kitshef 7:20 AM  

Bad enough to run this easy boring puzzle any day, but where is my Thursday?

Pretty sure there is no such thing as a calendar maker. There are graphic artists, who might design a calendar. And there are print shops, who print them.

Hoping for better things tomorrow.

Margaret in New Jersey 7:29 AM  

FTLEE, or Fort Lee, gained some fame as the target in the Chris Christie - GW Bridge scandal. That should have been an easy one.
On the whole, pleasant, but I expect more on Thursday.

ChuckD 7:37 AM  

This is not a Thursday level puzzle. Theme was so soft - but overall fill was fine. I have “The Beach Boys Today” on vinyl from one of my older brothers. It has RHONDA and the great Please Let Me Wonder.

Agree with @Lewis regarding people out of work still - gets a little lost with everything else going on.

MarineO6 7:46 AM  

Thursday puzzles have been pathetic the past few weeks, and this one did not disappoint.
Another Wednesday or even Tuesday level offering on what used to be my favorite puzzle of the week.
Bad enough to have to deal with the crap going on in the country, now the puzzles suck too.
And to top it off the execrable Elena Kagan was clued.
Bad day all around.

Z 7:59 AM  

I'm pretty sure I wanted to really like this. Well, damn. @Gill I already perfectly encapsulated my reaction.

@webwinger late last night - I don’t think “confusion” is quite the right word. I am constantly amazed that people who do crosswords constantly fall into the “I know this definition so all other definitions are ‘wrong’” trap. But you’re main point is spot on, people were thinking geometry instead of topology. Given that crossword cluing constantly plays around with the vagaries of word meaning it’s gobsmacking to me that we have variations on this discussion so often. It makes me want to ask them how a raven is like a writing desk.

Okay @everyone - Rex’s use of the picture of “Vivian” has me stymied. What am I missing? And I already discounted any “drill press” related humor because that’s not Rex’s style.

albatross shell 8:13 AM  

@Z
Elevator scene.
Poe wrote on both.

TJS 8:36 AM  

Remember, people, Monday was designated "puzzle of the week". Sheesh, I guess we just have to get thru this. A Thursday without one moment of difficulty or enjoyment.

I guess Trump got that military parade in Washington after all.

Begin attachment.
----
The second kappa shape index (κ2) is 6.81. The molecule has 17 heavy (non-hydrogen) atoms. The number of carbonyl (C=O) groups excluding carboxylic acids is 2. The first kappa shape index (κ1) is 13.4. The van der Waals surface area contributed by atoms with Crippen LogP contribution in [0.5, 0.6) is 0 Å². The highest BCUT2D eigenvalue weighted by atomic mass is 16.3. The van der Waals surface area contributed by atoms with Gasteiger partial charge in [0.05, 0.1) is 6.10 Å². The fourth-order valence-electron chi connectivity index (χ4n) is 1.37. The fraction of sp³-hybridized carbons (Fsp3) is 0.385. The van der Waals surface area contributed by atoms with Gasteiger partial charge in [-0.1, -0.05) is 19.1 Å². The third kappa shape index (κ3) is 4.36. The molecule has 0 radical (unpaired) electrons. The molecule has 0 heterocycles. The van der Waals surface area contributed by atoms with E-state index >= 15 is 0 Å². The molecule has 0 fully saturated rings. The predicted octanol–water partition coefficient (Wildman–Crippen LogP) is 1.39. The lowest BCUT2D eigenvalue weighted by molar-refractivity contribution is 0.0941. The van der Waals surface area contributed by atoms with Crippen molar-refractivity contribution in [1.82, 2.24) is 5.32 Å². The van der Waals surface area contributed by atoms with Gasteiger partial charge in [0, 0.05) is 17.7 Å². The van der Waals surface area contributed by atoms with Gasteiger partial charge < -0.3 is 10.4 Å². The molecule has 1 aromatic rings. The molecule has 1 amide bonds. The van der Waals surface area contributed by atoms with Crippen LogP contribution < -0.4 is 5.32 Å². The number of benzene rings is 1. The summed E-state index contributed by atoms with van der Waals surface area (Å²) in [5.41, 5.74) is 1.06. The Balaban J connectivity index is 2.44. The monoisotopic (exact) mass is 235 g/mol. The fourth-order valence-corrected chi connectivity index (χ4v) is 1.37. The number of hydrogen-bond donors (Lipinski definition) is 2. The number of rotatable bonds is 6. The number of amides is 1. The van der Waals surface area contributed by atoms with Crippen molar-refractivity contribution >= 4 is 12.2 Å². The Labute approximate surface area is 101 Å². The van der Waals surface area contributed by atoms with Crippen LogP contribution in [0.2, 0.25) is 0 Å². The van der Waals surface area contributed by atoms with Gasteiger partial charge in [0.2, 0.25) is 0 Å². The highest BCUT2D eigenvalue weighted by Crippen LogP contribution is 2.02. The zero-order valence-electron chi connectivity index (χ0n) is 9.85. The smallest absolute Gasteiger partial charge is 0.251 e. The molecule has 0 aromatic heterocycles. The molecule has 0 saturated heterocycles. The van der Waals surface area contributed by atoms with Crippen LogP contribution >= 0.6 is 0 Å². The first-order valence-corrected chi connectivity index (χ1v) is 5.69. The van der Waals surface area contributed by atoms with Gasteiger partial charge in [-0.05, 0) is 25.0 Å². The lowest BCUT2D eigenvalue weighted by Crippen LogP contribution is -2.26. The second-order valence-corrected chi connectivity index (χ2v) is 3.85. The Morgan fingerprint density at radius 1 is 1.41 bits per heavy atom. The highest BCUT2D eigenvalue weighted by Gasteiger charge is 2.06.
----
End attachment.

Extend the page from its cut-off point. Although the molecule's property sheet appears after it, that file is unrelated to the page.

RooMonster 8:39 AM  

Hey All !
Standing over in the WedsPuz crowd.
Better take my trash out, as Wednesday is trash day in my neighborhood. Wait, why aren't any other trash cans on the curb? *Checks phone for day and date* Oh, it's Thursday. Hmm.

Nice puz for what it is, albeit not for Thursday. Occupational humor. Mine? The unhappy Limo driver... -- NEEDS A PICK-ME-UP.

Fill was nice. Not much junk. Even Rex didn't complain about it! KITTEN fuzzies, maybe?

@albatross shell
The percentage is 80% themers, 20% other words. And if you believe that as fact, I also have a bridge for sale. ��
Seriously, though, it does seem as if themers didn't contain F's, they might disappear from the alphabet! I don't remember when I started noticing F's were sparse, but I took it upon myself regardless to champion for them. ☺️

F rave/rant over
Five F's (four in themers) (OK, F-ness really over now!)
FEEDS ME ME
RooMonster
DarrinV
(And it's a Hard G for GIF) 😋

Anonymous 8:39 AM  

Yeah, F'in puzzle! Had "faded" b4 "jaded". Fouled me up. Play ball already. Btw, when did u Twinkies change the name of Lake Calhoun?

Lorelei Lee 8:40 AM  

No time to write. Working on my new book, The Calendar Maker's Wife. He takes a week off and the wife walks around in a daze. When it finally throws off the NYT crossword schedule, she leaves him for the more reliable drill press operator. That's the breaks. His work is a bore, but at least he knows what day of the week it is.

BTW @Rex, that live Egyptian cobra Harrods hired to protect the shoe counter? When Covid hit, they gave it the boot.

William Tecumseh Sherman 8:44 AM  

You know that thing that tanks have? It's called a track. Tanks have tracks.

Z 8:54 AM  

@albatross shell - I was thrown off by the sofa built for two in the elevator.

bauskern 9:10 AM  

It's a puzzle. Did it feel like a Wednesday? Who cares? I guess whining about the relative difficulty/easiness of the Thursday puzzle exemplifies White privilege. Jeez you guys have it so rough.

Lorelei Lee 9:19 AM